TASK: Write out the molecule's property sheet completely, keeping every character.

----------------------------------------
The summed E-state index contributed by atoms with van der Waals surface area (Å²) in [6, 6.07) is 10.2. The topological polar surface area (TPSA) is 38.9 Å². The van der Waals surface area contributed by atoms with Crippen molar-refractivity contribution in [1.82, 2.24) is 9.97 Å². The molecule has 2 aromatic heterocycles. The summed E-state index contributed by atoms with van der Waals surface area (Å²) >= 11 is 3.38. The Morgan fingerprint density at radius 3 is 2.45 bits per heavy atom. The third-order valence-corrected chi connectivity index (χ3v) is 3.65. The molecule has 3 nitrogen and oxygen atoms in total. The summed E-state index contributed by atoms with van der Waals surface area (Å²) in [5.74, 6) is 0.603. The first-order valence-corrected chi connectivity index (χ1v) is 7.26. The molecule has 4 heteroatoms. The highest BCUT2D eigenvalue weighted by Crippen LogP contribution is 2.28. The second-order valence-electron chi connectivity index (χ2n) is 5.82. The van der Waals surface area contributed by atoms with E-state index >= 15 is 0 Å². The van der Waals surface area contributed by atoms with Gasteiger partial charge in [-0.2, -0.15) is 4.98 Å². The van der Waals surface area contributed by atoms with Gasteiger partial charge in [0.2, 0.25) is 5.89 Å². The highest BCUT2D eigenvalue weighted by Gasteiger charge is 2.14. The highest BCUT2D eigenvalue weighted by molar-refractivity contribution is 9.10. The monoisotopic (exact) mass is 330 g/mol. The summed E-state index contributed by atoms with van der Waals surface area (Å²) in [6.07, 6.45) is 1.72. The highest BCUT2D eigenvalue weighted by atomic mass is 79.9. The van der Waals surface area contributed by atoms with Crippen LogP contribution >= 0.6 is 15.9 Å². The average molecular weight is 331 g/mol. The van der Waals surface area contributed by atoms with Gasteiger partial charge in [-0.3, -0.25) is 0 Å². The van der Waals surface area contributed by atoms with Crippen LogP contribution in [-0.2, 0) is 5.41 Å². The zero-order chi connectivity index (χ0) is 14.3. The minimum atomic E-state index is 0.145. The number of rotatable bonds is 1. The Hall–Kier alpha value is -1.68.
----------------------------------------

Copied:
The summed E-state index contributed by atoms with van der Waals surface area (Å²) in [6, 6.07) is 10.2. The topological polar surface area (TPSA) is 38.9 Å². The van der Waals surface area contributed by atoms with Crippen molar-refractivity contribution in [1.82, 2.24) is 9.97 Å². The molecule has 2 aromatic heterocycles. The summed E-state index contributed by atoms with van der Waals surface area (Å²) >= 11 is 3.38. The Morgan fingerprint density at radius 3 is 2.45 bits per heavy atom. The third-order valence-corrected chi connectivity index (χ3v) is 3.65. The molecule has 3 nitrogen and oxygen atoms in total. The summed E-state index contributed by atoms with van der Waals surface area (Å²) in [5.74, 6) is 0.603. The first-order valence-corrected chi connectivity index (χ1v) is 7.26. The molecule has 4 heteroatoms. The highest BCUT2D eigenvalue weighted by Crippen LogP contribution is 2.28. The second-order valence-electron chi connectivity index (χ2n) is 5.82. The van der Waals surface area contributed by atoms with E-state index >= 15 is 0 Å². The van der Waals surface area contributed by atoms with Gasteiger partial charge in [-0.2, -0.15) is 4.98 Å². The van der Waals surface area contributed by atoms with Gasteiger partial charge in [0.2, 0.25) is 5.89 Å². The highest BCUT2D eigenvalue weighted by Gasteiger charge is 2.14. The highest BCUT2D eigenvalue weighted by molar-refractivity contribution is 9.10. The monoisotopic (exact) mass is 330 g/mol. The summed E-state index contributed by atoms with van der Waals surface area (Å²) in [6.07, 6.45) is 1.72. The highest BCUT2D eigenvalue weighted by atomic mass is 79.9. The van der Waals surface area contributed by atoms with Crippen LogP contribution >= 0.6 is 15.9 Å². The average molecular weight is 331 g/mol. The van der Waals surface area contributed by atoms with Gasteiger partial charge in [-0.3, -0.25) is 0 Å². The van der Waals surface area contributed by atoms with Crippen LogP contribution in [-0.2, 0) is 5.41 Å². The zero-order chi connectivity index (χ0) is 14.3. The minimum atomic E-state index is 0.145. The number of rotatable bonds is 1. The Hall–Kier alpha value is -1.68.